War on War
Lenin, the Zimmerwald Left, and the Origins of the Communist International
In the early years of the twentieth century, mass political parties representing the needs of a burgeoning working class and the fight for socialism grew up in nations throughout Europe. These parties carried the mantle of solidarity across borders with a vision of a united working class movement to throw off it's own opressers and found a new world on the basis of international worker's equality and democracy. But tragically, in 1914, socialist parties throughout the region endorsed their own governments's war efforts, encouraging the working and poor people of their own nations to march against the workers of other nations.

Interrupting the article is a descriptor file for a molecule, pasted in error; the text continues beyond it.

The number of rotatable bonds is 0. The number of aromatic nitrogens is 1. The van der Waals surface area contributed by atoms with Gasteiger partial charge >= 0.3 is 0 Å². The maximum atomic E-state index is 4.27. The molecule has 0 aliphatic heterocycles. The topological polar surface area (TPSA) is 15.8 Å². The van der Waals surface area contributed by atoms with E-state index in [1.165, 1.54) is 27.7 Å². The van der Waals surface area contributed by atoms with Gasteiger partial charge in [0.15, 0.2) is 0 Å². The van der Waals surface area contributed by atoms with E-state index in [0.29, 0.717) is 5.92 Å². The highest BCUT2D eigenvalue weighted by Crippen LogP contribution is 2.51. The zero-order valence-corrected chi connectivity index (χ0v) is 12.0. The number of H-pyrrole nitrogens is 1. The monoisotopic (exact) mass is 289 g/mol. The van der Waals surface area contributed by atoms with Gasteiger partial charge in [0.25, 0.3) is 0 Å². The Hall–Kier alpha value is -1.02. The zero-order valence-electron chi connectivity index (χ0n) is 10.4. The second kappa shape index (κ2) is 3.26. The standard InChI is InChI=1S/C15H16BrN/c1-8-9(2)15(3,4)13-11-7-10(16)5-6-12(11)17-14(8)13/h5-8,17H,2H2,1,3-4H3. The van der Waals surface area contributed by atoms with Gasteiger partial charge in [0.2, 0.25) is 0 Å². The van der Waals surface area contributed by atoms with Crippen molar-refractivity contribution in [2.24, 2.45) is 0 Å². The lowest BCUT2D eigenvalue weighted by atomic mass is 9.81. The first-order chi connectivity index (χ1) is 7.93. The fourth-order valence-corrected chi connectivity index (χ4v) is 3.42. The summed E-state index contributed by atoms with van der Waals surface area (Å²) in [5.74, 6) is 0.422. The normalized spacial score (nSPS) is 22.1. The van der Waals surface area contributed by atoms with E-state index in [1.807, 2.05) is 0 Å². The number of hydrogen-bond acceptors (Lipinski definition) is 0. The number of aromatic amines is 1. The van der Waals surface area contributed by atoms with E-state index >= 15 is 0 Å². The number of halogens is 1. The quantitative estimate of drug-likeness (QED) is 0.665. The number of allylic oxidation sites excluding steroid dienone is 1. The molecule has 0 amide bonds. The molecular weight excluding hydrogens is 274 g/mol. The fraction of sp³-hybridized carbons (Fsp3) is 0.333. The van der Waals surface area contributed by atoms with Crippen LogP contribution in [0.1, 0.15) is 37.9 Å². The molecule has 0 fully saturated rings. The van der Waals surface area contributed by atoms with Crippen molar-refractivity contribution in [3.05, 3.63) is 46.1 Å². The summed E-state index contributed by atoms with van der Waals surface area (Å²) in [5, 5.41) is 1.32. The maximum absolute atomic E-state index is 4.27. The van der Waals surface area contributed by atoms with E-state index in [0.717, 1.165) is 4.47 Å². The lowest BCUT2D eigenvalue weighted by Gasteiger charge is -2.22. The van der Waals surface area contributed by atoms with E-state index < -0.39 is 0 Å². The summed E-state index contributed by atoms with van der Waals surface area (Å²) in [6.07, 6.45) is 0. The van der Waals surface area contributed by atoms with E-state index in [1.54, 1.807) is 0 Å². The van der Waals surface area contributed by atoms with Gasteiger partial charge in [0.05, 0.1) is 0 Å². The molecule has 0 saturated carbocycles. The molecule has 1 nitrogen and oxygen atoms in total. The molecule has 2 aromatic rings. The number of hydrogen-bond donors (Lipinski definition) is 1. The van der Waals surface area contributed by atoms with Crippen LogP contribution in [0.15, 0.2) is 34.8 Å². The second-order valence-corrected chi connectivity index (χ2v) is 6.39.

In response to this betrayal, Lenin and Bolshevik party led a minority faction of socialist leaders to challenge this costly departure from the fundamental ideas of marxism at an international congress held in Zimmerwald, Switzerland in 1915. When Russian workers mounted a successful revolution in October, 1917, their cry for Land, Peace and Bread helped bring the World War to a halt, and the coalition of the Zimmerwald Left became the central current of an international bid for genuine socialism the world over.
Here, Nation details the course of their principled opposition to the war on the basis of the consequences for the working class of international competition among world powers. Their stand offers ongoing relevance and inspiration for all those opposed to the wars for global hegemony today.